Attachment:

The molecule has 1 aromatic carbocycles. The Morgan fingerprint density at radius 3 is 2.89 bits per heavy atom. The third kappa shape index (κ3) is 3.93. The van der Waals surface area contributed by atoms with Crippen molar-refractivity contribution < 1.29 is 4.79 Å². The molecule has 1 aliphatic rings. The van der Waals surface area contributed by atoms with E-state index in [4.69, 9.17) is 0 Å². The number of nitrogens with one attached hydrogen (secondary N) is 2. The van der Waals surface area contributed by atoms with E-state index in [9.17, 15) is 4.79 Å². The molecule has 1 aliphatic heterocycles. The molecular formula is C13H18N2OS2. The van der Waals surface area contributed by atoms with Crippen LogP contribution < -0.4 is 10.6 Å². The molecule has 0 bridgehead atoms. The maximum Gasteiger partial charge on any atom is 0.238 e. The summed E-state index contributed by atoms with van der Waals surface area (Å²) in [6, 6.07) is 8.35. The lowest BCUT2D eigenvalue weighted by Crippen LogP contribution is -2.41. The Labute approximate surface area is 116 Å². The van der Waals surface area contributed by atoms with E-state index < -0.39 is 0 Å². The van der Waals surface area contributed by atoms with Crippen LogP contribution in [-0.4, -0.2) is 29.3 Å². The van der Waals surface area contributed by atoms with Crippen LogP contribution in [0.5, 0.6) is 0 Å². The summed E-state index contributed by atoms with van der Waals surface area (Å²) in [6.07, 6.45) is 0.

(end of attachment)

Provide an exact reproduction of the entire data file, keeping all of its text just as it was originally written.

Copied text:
The molecule has 1 aromatic carbocycles. The Morgan fingerprint density at radius 3 is 2.89 bits per heavy atom. The third kappa shape index (κ3) is 3.93. The van der Waals surface area contributed by atoms with Crippen molar-refractivity contribution < 1.29 is 4.79 Å². The molecule has 1 aliphatic rings. The van der Waals surface area contributed by atoms with E-state index in [4.69, 9.17) is 0 Å². The number of nitrogens with one attached hydrogen (secondary N) is 2. The van der Waals surface area contributed by atoms with E-state index in [9.17, 15) is 4.79 Å². The molecule has 1 aliphatic heterocycles. The molecular formula is C13H18N2OS2. The van der Waals surface area contributed by atoms with Crippen LogP contribution < -0.4 is 10.6 Å². The molecule has 0 bridgehead atoms. The maximum Gasteiger partial charge on any atom is 0.238 e. The summed E-state index contributed by atoms with van der Waals surface area (Å²) in [6, 6.07) is 8.35. The lowest BCUT2D eigenvalue weighted by Crippen LogP contribution is -2.41. The Labute approximate surface area is 116 Å². The van der Waals surface area contributed by atoms with E-state index < -0.39 is 0 Å². The van der Waals surface area contributed by atoms with Crippen LogP contribution in [-0.4, -0.2) is 29.3 Å². The van der Waals surface area contributed by atoms with Crippen LogP contribution in [0.5, 0.6) is 0 Å². The summed E-state index contributed by atoms with van der Waals surface area (Å²) in [6.07, 6.45) is 0.